A Few of My Favorite Things: Bible Study Resources Edition

These are A Few of My Favorite Things, an on-going, once-a-month (or so) series that sheds some light on, well, my favorite items throughout my home. (To read through all posts in the series, click here.)

In this Bible Study Resources Edition, I'll be looking at five of the resources that I find most essential to nurturing a deep quiet time with the Lord and his Word each day.

1. Life Application Study Bible (New Living Translation): This is the study Bible I currently use in my daily Bible reading. I have been using it consistently for almost a decade and have come to love how it provides a great mix of insights from how to apply what I'm reading to my own faith to gaining a better understanding of the historical and cultural contexts of what's in the text. You can read a more in-depth review of this study Bible that I wrote about here.

2. Devotion Journal: I've found that it's much more fruitful for me to take notes while I'm reading through the Bible or praying, so I recently created a devotion journal where I can write out my thoughts, prayers and notes all in one place. There are sections devoted to a variety of categories, which helps me be able to go back and see what I learned about a certain section I was studying or read through prayers and see how God has answered them. I wrote more about creating my devotion journal (along with instructions for making your own) here.

3. Seminary Lectures and Podcasts from iTunes U: Thanks to iTunes U, you can download lectures from a variety of seminaries around the country and listen to them for free. I've found this really helpful, as I've been wanting to dig deeper into certain bits of Scripture and hear insights from other scholars. Some favorites that my husband and I like to listen to come from Reformed Theological Seminary, Fuller Seminary, Dallas Theological Seminary and Covenant Theological Seminary, all of which have selected lectures available on iTunes U.

4. YouVersion: YouVersion is a free app you can download onto your computer or mobile device (I have it on my iPod) that includes hundreds of Bible translations in all different languages. I've found it helpful to have on hand when I'm reading a verse and am not quite sure what it means; I'll pull the verse up in this app and scroll through the different translations of it so that I get a better understanding of what the verse means. It's also handy to have with you on the go to be able to look things up. You can bookmark verses, use their Bible reading plans and more via the app.

5. Bible Study Workbooks: I've done a lot of Bible studies in my day, but there are a couple that I keep coming back to because they were so enriching for me: Beth Moore's Stepping Up: A Journey Through the Psalms of Ascent and Priscilla Shirer's Discerning the Voice of God. Whereas I feel like a lot of packaged Bible studies can be overly simplistic and empty, both of these were eye-opening for me and taught me so much about the Lord and my relationship with him. They both include lots of space for taking notes and engaging with the text as you go, as well as delivering deep insights and personal stories that brought the texts alive for me like never before. I've written more about the Stepping Up Bible study here and a little about Discerning the Voice of God here.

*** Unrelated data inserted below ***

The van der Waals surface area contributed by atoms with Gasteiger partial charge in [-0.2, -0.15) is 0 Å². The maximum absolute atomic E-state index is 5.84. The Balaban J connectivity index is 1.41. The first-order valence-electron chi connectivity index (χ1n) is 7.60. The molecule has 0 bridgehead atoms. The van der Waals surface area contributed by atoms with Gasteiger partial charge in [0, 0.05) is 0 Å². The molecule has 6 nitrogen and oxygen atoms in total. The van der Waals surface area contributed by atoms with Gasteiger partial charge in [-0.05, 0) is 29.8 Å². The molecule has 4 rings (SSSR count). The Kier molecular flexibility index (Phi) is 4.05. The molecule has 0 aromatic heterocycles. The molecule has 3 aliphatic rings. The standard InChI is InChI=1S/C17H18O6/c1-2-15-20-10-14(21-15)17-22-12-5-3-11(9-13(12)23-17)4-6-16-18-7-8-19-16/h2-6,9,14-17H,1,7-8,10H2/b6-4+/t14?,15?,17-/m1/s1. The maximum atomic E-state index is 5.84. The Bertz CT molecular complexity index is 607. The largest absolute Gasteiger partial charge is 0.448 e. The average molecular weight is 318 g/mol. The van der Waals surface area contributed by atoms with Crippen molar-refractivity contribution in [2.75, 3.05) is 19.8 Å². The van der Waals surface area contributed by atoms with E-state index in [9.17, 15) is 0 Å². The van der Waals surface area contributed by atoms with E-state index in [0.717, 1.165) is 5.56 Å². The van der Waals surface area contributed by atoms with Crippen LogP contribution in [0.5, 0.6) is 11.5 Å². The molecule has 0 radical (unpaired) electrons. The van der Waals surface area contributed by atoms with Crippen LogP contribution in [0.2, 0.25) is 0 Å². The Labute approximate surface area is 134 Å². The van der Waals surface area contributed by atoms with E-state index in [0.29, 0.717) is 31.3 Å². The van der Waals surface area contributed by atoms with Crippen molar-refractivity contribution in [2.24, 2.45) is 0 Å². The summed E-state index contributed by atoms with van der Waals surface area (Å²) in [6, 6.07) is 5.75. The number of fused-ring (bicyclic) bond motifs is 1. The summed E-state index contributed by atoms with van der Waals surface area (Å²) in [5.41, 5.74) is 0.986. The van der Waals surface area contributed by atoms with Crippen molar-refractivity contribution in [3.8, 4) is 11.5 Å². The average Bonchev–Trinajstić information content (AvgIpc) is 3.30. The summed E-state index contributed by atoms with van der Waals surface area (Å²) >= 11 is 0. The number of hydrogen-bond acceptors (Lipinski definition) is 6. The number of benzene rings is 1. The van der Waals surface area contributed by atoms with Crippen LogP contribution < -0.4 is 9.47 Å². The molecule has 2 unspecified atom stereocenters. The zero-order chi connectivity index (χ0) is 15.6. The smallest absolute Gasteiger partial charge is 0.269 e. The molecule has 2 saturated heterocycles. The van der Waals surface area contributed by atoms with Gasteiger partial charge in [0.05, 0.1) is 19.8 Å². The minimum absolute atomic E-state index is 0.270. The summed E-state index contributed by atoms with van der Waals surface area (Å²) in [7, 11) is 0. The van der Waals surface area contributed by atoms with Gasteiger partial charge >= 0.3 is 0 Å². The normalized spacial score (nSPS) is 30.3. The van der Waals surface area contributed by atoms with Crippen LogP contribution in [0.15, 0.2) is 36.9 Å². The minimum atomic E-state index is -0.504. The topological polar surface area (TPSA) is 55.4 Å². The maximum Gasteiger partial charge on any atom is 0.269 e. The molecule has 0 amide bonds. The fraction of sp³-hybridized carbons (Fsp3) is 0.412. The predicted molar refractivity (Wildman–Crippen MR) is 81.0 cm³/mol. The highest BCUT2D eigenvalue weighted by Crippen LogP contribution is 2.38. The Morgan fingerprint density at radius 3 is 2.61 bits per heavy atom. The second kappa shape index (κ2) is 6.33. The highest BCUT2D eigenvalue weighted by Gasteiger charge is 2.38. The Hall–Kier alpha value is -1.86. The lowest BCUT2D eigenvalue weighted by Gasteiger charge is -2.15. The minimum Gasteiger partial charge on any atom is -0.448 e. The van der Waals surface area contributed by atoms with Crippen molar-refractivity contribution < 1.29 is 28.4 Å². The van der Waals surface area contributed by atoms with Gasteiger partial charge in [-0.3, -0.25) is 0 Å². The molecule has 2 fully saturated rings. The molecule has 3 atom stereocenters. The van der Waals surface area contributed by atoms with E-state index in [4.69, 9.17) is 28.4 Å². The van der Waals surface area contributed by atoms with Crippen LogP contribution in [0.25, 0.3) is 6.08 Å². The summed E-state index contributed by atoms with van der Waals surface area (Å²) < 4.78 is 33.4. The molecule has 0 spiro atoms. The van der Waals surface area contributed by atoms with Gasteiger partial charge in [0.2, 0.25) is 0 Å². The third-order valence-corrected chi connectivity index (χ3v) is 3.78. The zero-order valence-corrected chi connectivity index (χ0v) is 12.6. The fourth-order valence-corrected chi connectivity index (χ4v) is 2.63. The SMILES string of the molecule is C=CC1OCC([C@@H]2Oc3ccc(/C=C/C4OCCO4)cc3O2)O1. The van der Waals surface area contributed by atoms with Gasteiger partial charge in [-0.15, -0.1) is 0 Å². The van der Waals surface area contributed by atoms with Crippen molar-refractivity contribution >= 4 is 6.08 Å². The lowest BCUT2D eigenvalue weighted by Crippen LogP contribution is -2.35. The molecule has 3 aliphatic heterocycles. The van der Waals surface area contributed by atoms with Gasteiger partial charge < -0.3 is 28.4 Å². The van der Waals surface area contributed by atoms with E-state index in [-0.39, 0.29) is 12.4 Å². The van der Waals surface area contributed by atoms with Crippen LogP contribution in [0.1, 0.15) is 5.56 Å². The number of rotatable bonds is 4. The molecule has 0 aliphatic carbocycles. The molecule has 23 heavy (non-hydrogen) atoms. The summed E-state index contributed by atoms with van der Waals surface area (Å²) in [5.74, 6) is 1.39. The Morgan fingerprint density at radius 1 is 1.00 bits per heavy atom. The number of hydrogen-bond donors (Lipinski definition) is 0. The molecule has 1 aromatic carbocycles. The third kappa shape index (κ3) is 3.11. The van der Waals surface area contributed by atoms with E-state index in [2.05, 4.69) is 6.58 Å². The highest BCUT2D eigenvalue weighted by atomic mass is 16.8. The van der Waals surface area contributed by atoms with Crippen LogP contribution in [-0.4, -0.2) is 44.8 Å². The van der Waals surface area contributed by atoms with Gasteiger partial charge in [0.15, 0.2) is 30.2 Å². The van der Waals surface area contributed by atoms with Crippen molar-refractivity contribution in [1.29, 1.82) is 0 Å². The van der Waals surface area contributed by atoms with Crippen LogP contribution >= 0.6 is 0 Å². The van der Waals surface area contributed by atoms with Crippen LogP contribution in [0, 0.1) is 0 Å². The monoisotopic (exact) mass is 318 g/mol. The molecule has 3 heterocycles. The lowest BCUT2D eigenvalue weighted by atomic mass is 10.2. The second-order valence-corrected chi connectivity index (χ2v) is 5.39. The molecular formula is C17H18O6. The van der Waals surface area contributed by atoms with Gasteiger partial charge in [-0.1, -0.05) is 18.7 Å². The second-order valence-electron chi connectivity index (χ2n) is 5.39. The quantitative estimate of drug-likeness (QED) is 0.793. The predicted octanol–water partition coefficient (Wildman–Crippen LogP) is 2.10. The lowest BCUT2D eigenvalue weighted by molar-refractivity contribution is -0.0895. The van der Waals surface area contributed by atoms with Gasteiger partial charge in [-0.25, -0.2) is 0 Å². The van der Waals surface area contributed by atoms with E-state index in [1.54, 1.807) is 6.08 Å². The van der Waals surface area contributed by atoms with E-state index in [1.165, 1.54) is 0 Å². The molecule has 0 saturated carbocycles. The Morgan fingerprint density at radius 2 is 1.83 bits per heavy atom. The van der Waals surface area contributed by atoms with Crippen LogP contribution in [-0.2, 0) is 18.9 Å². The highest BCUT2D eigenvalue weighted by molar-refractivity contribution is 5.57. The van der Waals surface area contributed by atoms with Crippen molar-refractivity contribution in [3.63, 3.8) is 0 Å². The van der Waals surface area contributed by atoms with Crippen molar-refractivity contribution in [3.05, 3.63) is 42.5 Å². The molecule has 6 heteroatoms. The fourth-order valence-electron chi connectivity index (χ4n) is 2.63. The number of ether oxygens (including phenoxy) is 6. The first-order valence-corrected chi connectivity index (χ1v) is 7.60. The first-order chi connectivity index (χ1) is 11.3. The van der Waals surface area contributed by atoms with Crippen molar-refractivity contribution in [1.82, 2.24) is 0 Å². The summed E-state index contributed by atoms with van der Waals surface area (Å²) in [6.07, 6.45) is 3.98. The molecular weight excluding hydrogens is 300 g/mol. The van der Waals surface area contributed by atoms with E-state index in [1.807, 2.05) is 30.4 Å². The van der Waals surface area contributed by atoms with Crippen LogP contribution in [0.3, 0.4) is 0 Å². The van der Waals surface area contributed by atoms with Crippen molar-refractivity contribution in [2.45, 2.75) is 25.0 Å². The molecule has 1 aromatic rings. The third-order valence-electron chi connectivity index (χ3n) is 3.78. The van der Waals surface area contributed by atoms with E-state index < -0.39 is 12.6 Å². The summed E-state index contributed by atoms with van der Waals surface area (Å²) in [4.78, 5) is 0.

What are some of your favorite Bible study tools and resources? Anything you think I should check out? Let me know in the comments!

Related Posts
Psalms Bible Study Review 
Making the Psalms Your Own
10 books I want to read 


  1. Thanks for this post! I have listened to Reformed Theologial Seminary before, and was wishing I could find some others.

    I also REALLY want to do a Beth Moore study. Did you do it with a big group? I've heard you can do them on your own, but I don't imagine I would get as much out of it.

  2. Thanks so much for the i-store app. listing. I love my i-touch. It is my favorite electronic tool in my home and I love it when others share ways to use it even more.

  3. I often use the Zondervan Handbook to the Bible. It guides you through the entire bible, providing historical and cultural context, and it often clarifies words or phrases that may have made sense a long time ago but are unfamiliar today. I've found it very helpful in guiding me towards a general deeper knowledge of the Scriptures!

  4. Brittany - I've done the studies on my own and in group settings before. I did do the Beth Moore one in a group, but I felt like I got a ton out of it just doing the workbook on my own. I guess it kind of depends on your working style (I work from home, so I'm pretty good at being self-disciplined!) and from what you want from the study (to learn more or develop more Christian community?). Depending on those kinds of factors, I think it can definitely be fruitful to do individually!

    There are also videos that go along with the studies, which you can stream from iTunes, and I felt that those were really useful, so I'd suggest that if you're having difficulty doing it on your own, to search out the videos and that should help fill in any gaps.

    Let me know if you try it on your own!

    Alexis - I am not familiar with that resource but it sounds really insightful. I'll have to look into it more. Thanks for the suggestion!

  5. I love the resources you listed. I have a resource bible and completely forgot about it. If you want a rich, deep bible study experience, consider doing Kay Arthur's "Inductive" studies. I started to study the bible 9 years because of her studies. -Elisabeth Oakes (on FB)


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